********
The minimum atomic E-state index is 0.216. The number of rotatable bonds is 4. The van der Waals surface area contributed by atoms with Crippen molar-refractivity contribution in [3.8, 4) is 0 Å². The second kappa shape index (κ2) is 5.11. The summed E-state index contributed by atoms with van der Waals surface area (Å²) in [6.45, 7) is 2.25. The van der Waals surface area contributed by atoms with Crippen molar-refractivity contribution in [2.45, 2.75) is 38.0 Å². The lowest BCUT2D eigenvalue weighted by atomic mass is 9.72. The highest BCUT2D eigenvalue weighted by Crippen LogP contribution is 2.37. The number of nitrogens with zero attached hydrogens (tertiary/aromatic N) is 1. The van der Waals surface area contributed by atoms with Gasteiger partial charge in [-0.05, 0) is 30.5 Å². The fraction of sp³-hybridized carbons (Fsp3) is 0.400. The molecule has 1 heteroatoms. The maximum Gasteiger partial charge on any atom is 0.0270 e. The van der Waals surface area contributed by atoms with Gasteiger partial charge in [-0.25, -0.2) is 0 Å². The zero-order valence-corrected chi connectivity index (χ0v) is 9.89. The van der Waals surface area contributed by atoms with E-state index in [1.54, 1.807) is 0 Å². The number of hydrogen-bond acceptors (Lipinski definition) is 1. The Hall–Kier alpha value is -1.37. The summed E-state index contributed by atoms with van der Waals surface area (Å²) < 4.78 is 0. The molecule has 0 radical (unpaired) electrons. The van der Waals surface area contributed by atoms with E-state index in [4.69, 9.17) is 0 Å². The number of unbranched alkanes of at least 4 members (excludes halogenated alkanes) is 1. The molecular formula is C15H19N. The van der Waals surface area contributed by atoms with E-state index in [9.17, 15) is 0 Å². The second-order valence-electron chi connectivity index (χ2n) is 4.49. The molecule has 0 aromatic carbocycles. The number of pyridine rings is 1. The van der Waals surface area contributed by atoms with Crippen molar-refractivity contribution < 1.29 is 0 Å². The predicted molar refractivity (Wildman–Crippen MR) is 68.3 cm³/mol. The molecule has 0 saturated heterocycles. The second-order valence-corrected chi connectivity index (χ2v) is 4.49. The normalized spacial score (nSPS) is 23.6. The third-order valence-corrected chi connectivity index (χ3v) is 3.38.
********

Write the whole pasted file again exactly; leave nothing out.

The minimum atomic E-state index is 0.216. The number of rotatable bonds is 4. The van der Waals surface area contributed by atoms with Crippen molar-refractivity contribution in [3.8, 4) is 0 Å². The second kappa shape index (κ2) is 5.11. The summed E-state index contributed by atoms with van der Waals surface area (Å²) in [6.45, 7) is 2.25. The van der Waals surface area contributed by atoms with Crippen molar-refractivity contribution in [2.45, 2.75) is 38.0 Å². The lowest BCUT2D eigenvalue weighted by atomic mass is 9.72. The highest BCUT2D eigenvalue weighted by Crippen LogP contribution is 2.37. The number of nitrogens with zero attached hydrogens (tertiary/aromatic N) is 1. The van der Waals surface area contributed by atoms with Gasteiger partial charge in [-0.05, 0) is 30.5 Å². The fraction of sp³-hybridized carbons (Fsp3) is 0.400. The molecule has 1 heteroatoms. The maximum Gasteiger partial charge on any atom is 0.0270 e. The van der Waals surface area contributed by atoms with Gasteiger partial charge in [-0.25, -0.2) is 0 Å². The zero-order valence-corrected chi connectivity index (χ0v) is 9.89. The van der Waals surface area contributed by atoms with E-state index in [1.54, 1.807) is 0 Å². The number of hydrogen-bond acceptors (Lipinski definition) is 1. The Hall–Kier alpha value is -1.37. The summed E-state index contributed by atoms with van der Waals surface area (Å²) < 4.78 is 0. The molecule has 0 radical (unpaired) electrons. The van der Waals surface area contributed by atoms with E-state index in [4.69, 9.17) is 0 Å². The number of unbranched alkanes of at least 4 members (excludes halogenated alkanes) is 1. The molecular formula is C15H19N. The van der Waals surface area contributed by atoms with E-state index in [9.17, 15) is 0 Å². The second-order valence-electron chi connectivity index (χ2n) is 4.49. The molecule has 0 aromatic carbocycles. The number of pyridine rings is 1. The van der Waals surface area contributed by atoms with Crippen molar-refractivity contribution < 1.29 is 0 Å². The predicted molar refractivity (Wildman–Crippen MR) is 68.3 cm³/mol. The molecule has 0 saturated heterocycles. The second-order valence-corrected chi connectivity index (χ2v) is 4.49. The normalized spacial score (nSPS) is 23.6. The third-order valence-corrected chi connectivity index (χ3v) is 3.38.